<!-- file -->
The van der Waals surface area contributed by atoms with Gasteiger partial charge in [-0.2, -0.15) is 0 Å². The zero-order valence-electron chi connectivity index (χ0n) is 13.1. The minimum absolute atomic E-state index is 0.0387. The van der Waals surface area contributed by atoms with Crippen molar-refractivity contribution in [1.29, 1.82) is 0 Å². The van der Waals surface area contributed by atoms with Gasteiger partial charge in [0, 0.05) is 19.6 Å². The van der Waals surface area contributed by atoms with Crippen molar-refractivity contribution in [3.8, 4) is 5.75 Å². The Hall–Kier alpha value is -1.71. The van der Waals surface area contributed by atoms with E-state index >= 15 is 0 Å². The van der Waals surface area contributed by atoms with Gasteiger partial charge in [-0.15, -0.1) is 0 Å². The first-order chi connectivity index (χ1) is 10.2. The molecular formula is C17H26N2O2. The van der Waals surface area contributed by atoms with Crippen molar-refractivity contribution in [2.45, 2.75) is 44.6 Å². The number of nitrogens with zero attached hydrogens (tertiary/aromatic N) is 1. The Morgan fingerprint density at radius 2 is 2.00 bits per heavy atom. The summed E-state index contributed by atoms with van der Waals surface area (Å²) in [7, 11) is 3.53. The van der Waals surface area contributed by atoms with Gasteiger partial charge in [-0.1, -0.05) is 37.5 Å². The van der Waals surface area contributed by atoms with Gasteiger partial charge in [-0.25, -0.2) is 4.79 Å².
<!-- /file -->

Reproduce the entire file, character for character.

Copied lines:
The van der Waals surface area contributed by atoms with Gasteiger partial charge in [-0.2, -0.15) is 0 Å². The zero-order valence-electron chi connectivity index (χ0n) is 13.1. The minimum absolute atomic E-state index is 0.0387. The van der Waals surface area contributed by atoms with Crippen molar-refractivity contribution in [1.29, 1.82) is 0 Å². The van der Waals surface area contributed by atoms with Gasteiger partial charge in [0, 0.05) is 19.6 Å². The van der Waals surface area contributed by atoms with Crippen molar-refractivity contribution in [3.8, 4) is 5.75 Å². The Hall–Kier alpha value is -1.71. The van der Waals surface area contributed by atoms with E-state index >= 15 is 0 Å². The van der Waals surface area contributed by atoms with Gasteiger partial charge in [-0.15, -0.1) is 0 Å². The first-order chi connectivity index (χ1) is 10.2. The molecular formula is C17H26N2O2. The van der Waals surface area contributed by atoms with Crippen molar-refractivity contribution in [2.45, 2.75) is 44.6 Å². The number of nitrogens with zero attached hydrogens (tertiary/aromatic N) is 1. The Morgan fingerprint density at radius 2 is 2.00 bits per heavy atom. The summed E-state index contributed by atoms with van der Waals surface area (Å²) in [7, 11) is 3.53. The van der Waals surface area contributed by atoms with Gasteiger partial charge in [-0.1, -0.05) is 37.5 Å². The van der Waals surface area contributed by atoms with Gasteiger partial charge in [-0.25, -0.2) is 4.79 Å².